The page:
As regards anthropological and genetic findings, the Church passes no judgment on scientific inquiries into race so long as they do not stray from the role of empirical observation and pass into ethical matters beyond their purview. Given the continually shifting views of scientific "doctrine" such an attitude is judicious. At one time racial diversity was held to be mainly the product of environment. In more recent generations, scientific hypotheses have favored genetics. Yet the latest findings suggest that genetics can actually be influenced by repetitive behavior. But whatever the cause of observable physical variations, the fundamental Catholic belief, as to the primacy of spirit and rejection of materialism-racism or egalitarianism-remains inalterable. This is because we are all descended from the same first parents. In this respect science actually comes to the rescue of traditional theology, positing that all human beings are related to a single common female ancestor (i.e. Eve), thereby vindicating the Biblical account of human genesis.
Slavery, which had been successfully suppressed with the growth of Christian Europe, saw an unfortunate reprise during the Renaissance. This was due to two factors. First were the wars against the Turks, in which both sides enslaved captives for use on the galleys in naval combat. Turkish slaves did, however, have recourse to baptism, in which case they had to be freed. The second factor was the Age of Exploration, beginning in the late 15th century. What made this slave institution different from the ancient model is that the enslaved were now exclusively of a different race, rounded up and placed in captivity solely for servile labor (unlike Turks who were simply prisoners of war). During the Spanish and Portuguese conquest of the New World, Indian and Negro enslavement was widespread, though it was constantly opposed by the Church, with varying degrees of success.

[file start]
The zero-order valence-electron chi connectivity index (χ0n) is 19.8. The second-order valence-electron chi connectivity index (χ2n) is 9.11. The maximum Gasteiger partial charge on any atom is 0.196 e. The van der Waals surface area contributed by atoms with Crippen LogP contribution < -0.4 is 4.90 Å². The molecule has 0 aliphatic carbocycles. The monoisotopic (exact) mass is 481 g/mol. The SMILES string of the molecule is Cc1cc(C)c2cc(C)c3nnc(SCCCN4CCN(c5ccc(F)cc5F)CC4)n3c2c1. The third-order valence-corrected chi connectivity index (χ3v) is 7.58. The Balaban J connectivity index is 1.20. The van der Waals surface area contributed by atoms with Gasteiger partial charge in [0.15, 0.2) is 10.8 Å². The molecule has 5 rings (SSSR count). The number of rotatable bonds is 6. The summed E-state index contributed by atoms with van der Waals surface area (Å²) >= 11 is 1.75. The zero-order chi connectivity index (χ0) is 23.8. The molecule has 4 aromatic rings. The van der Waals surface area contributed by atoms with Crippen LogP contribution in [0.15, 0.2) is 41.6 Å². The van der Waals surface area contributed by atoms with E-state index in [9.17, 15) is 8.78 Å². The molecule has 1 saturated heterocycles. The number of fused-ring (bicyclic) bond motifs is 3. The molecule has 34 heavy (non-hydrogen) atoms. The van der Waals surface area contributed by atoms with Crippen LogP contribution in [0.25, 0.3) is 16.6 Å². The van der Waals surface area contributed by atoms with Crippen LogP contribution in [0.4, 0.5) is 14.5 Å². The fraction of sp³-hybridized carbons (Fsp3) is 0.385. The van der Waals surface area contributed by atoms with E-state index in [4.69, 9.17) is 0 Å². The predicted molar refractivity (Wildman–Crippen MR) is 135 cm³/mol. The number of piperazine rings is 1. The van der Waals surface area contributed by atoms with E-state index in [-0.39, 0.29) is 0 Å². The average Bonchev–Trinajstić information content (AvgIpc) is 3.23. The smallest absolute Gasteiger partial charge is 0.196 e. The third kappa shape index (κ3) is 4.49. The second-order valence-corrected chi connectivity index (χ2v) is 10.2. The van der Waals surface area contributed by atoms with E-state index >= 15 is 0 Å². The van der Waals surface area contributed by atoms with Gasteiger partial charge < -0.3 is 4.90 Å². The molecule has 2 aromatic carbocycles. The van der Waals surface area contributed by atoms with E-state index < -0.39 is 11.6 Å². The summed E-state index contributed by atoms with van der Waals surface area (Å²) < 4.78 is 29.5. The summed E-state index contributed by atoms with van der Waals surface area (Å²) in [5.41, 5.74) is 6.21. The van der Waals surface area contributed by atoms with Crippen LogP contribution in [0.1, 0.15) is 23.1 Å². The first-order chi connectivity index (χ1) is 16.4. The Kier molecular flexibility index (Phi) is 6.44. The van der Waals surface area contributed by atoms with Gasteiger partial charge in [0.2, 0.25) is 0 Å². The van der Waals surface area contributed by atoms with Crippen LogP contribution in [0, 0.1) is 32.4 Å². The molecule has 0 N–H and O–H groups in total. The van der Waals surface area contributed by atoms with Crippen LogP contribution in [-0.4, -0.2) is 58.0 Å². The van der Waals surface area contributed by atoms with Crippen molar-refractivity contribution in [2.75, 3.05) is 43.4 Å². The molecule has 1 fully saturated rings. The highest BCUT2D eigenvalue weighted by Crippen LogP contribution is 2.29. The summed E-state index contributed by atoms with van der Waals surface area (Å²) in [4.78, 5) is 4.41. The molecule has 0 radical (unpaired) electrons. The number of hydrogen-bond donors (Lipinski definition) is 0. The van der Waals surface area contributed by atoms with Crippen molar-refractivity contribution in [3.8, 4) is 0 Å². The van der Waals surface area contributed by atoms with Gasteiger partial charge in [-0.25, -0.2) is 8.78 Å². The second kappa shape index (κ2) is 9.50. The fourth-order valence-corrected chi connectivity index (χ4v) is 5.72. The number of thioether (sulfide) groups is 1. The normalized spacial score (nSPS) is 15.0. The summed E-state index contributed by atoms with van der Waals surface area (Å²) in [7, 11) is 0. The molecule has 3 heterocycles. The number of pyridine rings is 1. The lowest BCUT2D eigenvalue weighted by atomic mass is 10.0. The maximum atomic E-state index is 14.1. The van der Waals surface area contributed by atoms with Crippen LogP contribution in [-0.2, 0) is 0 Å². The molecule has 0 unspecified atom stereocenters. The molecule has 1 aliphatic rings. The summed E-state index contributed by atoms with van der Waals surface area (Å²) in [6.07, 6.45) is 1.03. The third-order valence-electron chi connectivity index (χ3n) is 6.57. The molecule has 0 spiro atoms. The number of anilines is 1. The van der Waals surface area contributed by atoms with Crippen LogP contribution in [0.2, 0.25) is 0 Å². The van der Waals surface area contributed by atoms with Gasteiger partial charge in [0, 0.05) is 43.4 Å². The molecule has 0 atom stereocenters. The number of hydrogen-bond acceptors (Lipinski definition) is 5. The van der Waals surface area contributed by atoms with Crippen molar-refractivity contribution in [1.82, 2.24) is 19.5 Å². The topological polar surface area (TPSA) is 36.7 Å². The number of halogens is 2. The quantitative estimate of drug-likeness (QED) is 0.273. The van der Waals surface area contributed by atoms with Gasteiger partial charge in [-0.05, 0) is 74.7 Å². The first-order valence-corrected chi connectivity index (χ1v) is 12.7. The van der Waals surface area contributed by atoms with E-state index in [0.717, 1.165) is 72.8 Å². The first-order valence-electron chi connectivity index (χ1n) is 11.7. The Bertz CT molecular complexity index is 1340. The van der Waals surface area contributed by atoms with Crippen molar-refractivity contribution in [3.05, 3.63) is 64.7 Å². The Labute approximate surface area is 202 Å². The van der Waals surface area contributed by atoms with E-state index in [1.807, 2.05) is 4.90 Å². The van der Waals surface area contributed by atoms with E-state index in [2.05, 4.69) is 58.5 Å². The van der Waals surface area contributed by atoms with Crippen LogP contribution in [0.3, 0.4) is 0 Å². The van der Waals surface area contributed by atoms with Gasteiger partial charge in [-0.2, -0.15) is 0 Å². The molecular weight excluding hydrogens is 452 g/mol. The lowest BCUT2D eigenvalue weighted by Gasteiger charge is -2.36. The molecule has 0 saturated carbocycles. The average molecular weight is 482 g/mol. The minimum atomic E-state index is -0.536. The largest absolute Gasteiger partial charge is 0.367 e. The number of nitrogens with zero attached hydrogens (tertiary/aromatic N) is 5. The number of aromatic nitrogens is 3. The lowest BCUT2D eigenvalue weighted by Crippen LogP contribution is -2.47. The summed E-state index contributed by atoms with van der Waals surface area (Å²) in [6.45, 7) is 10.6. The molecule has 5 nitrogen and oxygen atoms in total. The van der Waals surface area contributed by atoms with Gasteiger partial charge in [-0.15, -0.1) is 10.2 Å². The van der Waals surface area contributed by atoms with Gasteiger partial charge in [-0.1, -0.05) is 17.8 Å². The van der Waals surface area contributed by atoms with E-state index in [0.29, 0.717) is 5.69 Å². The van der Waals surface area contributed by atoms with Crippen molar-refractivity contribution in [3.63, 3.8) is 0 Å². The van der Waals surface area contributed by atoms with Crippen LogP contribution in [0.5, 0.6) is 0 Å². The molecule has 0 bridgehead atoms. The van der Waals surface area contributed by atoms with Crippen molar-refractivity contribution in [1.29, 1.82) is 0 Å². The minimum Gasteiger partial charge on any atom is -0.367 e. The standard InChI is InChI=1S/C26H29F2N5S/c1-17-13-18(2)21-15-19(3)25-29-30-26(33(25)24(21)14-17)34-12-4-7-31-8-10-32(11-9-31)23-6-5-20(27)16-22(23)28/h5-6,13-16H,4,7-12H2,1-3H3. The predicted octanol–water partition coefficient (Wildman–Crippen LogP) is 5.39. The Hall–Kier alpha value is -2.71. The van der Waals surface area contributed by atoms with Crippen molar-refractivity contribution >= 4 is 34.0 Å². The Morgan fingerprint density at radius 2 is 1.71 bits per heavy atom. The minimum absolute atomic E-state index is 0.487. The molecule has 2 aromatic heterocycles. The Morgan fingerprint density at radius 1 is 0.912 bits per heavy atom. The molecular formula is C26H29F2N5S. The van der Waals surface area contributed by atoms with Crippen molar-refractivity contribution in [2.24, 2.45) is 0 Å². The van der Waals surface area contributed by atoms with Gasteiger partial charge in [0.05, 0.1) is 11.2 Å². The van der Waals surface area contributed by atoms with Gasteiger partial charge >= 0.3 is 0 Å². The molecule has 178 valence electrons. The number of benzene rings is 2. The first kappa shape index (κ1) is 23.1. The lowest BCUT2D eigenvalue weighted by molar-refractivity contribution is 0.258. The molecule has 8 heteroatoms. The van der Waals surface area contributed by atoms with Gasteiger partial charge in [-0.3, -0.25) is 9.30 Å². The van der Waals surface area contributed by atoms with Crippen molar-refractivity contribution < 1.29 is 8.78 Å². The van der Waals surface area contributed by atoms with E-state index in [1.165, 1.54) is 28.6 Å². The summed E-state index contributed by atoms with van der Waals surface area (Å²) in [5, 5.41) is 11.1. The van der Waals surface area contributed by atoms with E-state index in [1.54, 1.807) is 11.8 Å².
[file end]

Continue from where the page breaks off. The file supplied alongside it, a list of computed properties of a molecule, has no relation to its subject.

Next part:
Clearly there were shortcomings amongst individual Catholics. But to hold the Faith responsible for such disappointments is like blaming Moses for the failure of the Hebrews to obey the Ten Commandments. If Catholics have tried and occasionally failed, more can be said for them than for those who never tried at all. As noted above, no culture prior to Christianity recognized slavery as a sin. As early as 1462, Pope Pius II called slavery a "great crime" and pontiffs continued to inveigh against the institution through the reign of Leo XIII in the late 19th century. It was under him that the last instance of slavery in a Catholic country (Brazil) was peacefully eliminated in the 1880s. It is interesting to contrast this with the bloody and destructive end of slavery in the South during the American Civil War, which cost nearly a million casualties. Even where slavery existed in the Spanish colonies, it was always more of an economic institution rather than a racial one, since marriage between different races was common and did not carry the stigma it did in Protestant lands. Also, in the 1700s, American blacks frequently escaped from their masters in Georgia and the Carolinas to find refuge as free men in Spanish Florida. Some of these served as uniformed soldiers in the frontier posts.